... '
It will be seen from table 1. that there is little difference in trafficability between the two types (if at all the 4-wheel tractor will have a slight edge over the small tractor). This would mean that the small tractor is as liable to be bogged down as the large tractor under Paddy conditions. Under upland conditions the hardness of the soil will have a limiting effect on the small tractor, particularly in operations such as ploughing, due to insuffi. ciency of power. This drawback is to some extent offset by the ease with which the small tractor can be adapted for rotary tillage. Means by which floatation is increased under Paddy conditions are still to be devised, and much
25
 
 

of the research in machinery in S. E. Asia consists of studies towards this end.
TABLE 1.
Tractor Mobility index Vehicle cone index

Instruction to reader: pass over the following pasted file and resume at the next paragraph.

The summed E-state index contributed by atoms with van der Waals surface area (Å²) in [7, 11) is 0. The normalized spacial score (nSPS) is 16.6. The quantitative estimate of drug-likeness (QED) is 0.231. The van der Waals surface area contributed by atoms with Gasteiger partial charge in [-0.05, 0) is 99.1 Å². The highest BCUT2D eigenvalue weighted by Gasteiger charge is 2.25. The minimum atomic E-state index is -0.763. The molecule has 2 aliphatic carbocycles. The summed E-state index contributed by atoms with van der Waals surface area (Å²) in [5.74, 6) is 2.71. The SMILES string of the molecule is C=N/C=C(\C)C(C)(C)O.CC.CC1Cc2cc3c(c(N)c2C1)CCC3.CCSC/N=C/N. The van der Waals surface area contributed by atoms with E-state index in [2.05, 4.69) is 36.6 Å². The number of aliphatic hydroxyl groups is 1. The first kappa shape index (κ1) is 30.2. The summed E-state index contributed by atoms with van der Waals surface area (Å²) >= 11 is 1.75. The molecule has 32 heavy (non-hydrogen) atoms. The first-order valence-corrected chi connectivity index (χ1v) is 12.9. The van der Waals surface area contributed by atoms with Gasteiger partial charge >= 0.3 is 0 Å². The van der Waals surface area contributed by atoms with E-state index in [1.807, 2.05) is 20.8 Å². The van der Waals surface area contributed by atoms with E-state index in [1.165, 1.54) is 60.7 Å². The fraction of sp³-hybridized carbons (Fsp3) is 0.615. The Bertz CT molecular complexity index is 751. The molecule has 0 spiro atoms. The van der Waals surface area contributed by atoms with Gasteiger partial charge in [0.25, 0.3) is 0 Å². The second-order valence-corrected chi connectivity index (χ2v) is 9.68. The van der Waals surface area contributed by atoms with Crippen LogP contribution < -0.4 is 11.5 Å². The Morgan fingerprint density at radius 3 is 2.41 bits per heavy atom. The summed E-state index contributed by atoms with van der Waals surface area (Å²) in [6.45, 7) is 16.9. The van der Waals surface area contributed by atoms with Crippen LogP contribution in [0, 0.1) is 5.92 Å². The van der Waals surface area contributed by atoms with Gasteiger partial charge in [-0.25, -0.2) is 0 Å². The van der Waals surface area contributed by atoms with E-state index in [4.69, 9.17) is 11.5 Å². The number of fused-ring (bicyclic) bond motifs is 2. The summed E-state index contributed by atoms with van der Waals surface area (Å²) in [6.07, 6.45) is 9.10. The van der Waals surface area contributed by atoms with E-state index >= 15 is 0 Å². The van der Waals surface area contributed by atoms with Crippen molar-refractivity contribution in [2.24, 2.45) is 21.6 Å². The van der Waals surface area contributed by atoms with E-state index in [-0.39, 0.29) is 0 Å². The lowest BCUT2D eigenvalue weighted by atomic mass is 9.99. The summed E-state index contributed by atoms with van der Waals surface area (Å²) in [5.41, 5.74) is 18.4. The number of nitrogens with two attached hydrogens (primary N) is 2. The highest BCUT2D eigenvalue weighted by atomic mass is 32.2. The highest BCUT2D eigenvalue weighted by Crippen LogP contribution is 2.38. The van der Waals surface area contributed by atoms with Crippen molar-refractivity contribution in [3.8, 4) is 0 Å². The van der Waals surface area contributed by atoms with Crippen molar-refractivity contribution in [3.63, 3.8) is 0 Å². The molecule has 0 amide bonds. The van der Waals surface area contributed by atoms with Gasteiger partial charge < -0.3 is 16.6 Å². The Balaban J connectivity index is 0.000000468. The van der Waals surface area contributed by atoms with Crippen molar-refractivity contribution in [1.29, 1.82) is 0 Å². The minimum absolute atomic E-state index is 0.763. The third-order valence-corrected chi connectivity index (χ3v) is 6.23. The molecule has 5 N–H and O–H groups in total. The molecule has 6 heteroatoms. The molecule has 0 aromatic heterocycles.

4-Wheel tractors
A. 45.2 46
B 47.8 48
C - 50. 5.
D 47.8 48
Small tractors
M 49.7 49
N 45. () 46
P 57.8 60 Q 64. () 55
ECONOMICS OF OPERATION
The most important aspect of the economics of small tractor operation is in the saving of time. This would not only increase the output per man-hour, but also confers other advantages such as achieving timeliness of operations and providing the farmer with leizure to devote to other profitable enterprises. The advantages of time saving cannot be easily assessed in terms of rupees and cents. Table 2 shows the extent to which time can be saved on some selected operations.
StART M we
って
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GEAR stLectros LEVER
RAN CLUTCH LEVER
THROT TE
Р Ү О LE VEG – STEER ING CU U TCM
F | G 2 CONT ROL S OF MODERN S MAI RACTOR
26

Page 25
TABLE 2.
HOURS PER ACRE
Operation Man with Man with Pair of Small Mammoty El Bullocks tractOr
Ploughing 64 64. 16 4 to 6 Harrowing 64. 64 4. 2 to 3 Ridging 32 24 4. 2 to 3 Seeding 16 4. 3 2 to 2% Intercultivation 48 16 4. 4.
Small tractors can also perform many operations cheaper than bullock power or manual labour. Table 3 shows comparative costs for some operations.
TABLE 3.
COST PER ACRE IN RUPEES Operation Man with Man with Pair of Small mammoty correct tool bullocks tractor
Ploughing 24.00 24.00 9. ()0 7.00 Harrowing 24.00 24. O() 5.00 3.00 Ridging 12.00 l3.00 5.00 3.00 Seeding 6.00 2.00 4.25 3.00 Intercultivation 18.00 6.50 5.00 4.00